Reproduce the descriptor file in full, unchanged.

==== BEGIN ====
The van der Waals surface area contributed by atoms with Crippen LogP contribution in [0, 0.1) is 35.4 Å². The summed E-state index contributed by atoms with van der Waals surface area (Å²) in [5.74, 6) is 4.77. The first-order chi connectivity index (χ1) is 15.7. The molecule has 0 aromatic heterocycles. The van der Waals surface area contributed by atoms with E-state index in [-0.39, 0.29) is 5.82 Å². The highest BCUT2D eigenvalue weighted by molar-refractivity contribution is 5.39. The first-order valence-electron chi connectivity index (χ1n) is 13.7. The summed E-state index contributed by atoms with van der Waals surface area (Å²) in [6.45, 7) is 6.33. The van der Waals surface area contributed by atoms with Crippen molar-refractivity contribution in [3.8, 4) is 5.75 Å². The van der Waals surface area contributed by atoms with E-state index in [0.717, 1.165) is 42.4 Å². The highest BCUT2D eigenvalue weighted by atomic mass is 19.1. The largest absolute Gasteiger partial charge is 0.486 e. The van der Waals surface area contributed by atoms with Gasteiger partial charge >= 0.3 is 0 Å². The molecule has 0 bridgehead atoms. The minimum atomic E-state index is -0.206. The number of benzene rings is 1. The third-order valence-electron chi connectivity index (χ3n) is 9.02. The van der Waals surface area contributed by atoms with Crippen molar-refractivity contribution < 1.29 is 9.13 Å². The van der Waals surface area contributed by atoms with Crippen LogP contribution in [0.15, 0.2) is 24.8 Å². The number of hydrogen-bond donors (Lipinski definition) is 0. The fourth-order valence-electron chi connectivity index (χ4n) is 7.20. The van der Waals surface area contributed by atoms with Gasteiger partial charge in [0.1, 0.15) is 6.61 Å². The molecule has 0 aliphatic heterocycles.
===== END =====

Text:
The van der Waals surface area contributed by atoms with Crippen LogP contribution in [0, 0.1) is 35.4 Å². The summed E-state index contributed by atoms with van der Waals surface area (Å²) in [5.74, 6) is 4.77. The first-order chi connectivity index (χ1) is 15.7. The molecule has 0 aromatic heterocycles. The van der Waals surface area contributed by atoms with E-state index in [-0.39, 0.29) is 5.82 Å². The highest BCUT2D eigenvalue weighted by molar-refractivity contribution is 5.39. The first-order valence-electron chi connectivity index (χ1n) is 13.7. The summed E-state index contributed by atoms with van der Waals surface area (Å²) in [6.45, 7) is 6.33. The van der Waals surface area contributed by atoms with Crippen molar-refractivity contribution in [3.8, 4) is 5.75 Å². The van der Waals surface area contributed by atoms with E-state index in [0.717, 1.165) is 42.4 Å². The highest BCUT2D eigenvalue weighted by atomic mass is 19.1. The largest absolute Gasteiger partial charge is 0.486 e. The van der Waals surface area contributed by atoms with Gasteiger partial charge >= 0.3 is 0 Å². The molecule has 0 bridgehead atoms. The minimum atomic E-state index is -0.206. The number of benzene rings is 1. The third-order valence-electron chi connectivity index (χ3n) is 9.02. The van der Waals surface area contributed by atoms with Crippen molar-refractivity contribution < 1.29 is 9.13 Å². The van der Waals surface area contributed by atoms with Crippen LogP contribution in [0.15, 0.2) is 24.8 Å². The number of hydrogen-bond donors (Lipinski definition) is 0. The fourth-order valence-electron chi connectivity index (χ4n) is 7.20. The van der Waals surface area contributed by atoms with Gasteiger partial charge in [0.1, 0.15) is 6.61 Å². The molecule has 0 aliphatic heterocycles.